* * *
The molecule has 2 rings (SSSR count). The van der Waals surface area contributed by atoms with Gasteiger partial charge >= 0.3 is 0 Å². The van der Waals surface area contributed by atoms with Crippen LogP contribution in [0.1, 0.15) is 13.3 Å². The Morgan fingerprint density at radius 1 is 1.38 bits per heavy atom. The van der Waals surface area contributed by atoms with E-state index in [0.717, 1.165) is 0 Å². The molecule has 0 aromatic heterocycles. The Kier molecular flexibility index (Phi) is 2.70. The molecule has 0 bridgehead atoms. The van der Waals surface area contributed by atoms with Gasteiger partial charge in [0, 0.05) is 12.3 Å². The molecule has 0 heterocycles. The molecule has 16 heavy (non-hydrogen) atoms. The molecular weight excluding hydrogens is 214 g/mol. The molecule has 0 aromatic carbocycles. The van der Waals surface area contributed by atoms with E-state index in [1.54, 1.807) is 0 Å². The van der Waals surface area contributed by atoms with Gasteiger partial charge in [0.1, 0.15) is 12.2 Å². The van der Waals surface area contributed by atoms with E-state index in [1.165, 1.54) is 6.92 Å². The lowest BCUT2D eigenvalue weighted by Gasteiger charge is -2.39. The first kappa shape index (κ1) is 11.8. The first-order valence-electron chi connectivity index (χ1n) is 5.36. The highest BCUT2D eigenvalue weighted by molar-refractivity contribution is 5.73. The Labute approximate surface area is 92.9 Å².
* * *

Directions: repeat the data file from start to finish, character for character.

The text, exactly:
The molecule has 2 rings (SSSR count). The van der Waals surface area contributed by atoms with Gasteiger partial charge >= 0.3 is 0 Å². The van der Waals surface area contributed by atoms with Crippen LogP contribution in [0.1, 0.15) is 13.3 Å². The Morgan fingerprint density at radius 1 is 1.38 bits per heavy atom. The van der Waals surface area contributed by atoms with E-state index in [0.717, 1.165) is 0 Å². The molecule has 0 aromatic heterocycles. The Kier molecular flexibility index (Phi) is 2.70. The molecule has 0 bridgehead atoms. The van der Waals surface area contributed by atoms with Gasteiger partial charge in [0, 0.05) is 12.3 Å². The molecule has 0 heterocycles. The molecule has 16 heavy (non-hydrogen) atoms. The molecular weight excluding hydrogens is 214 g/mol. The molecule has 0 aromatic carbocycles. The van der Waals surface area contributed by atoms with E-state index in [1.54, 1.807) is 0 Å². The van der Waals surface area contributed by atoms with Gasteiger partial charge in [0.1, 0.15) is 12.2 Å². The van der Waals surface area contributed by atoms with E-state index in [1.165, 1.54) is 6.92 Å². The lowest BCUT2D eigenvalue weighted by Gasteiger charge is -2.39. The first kappa shape index (κ1) is 11.8. The first-order valence-electron chi connectivity index (χ1n) is 5.36. The highest BCUT2D eigenvalue weighted by molar-refractivity contribution is 5.73. The Labute approximate surface area is 92.9 Å².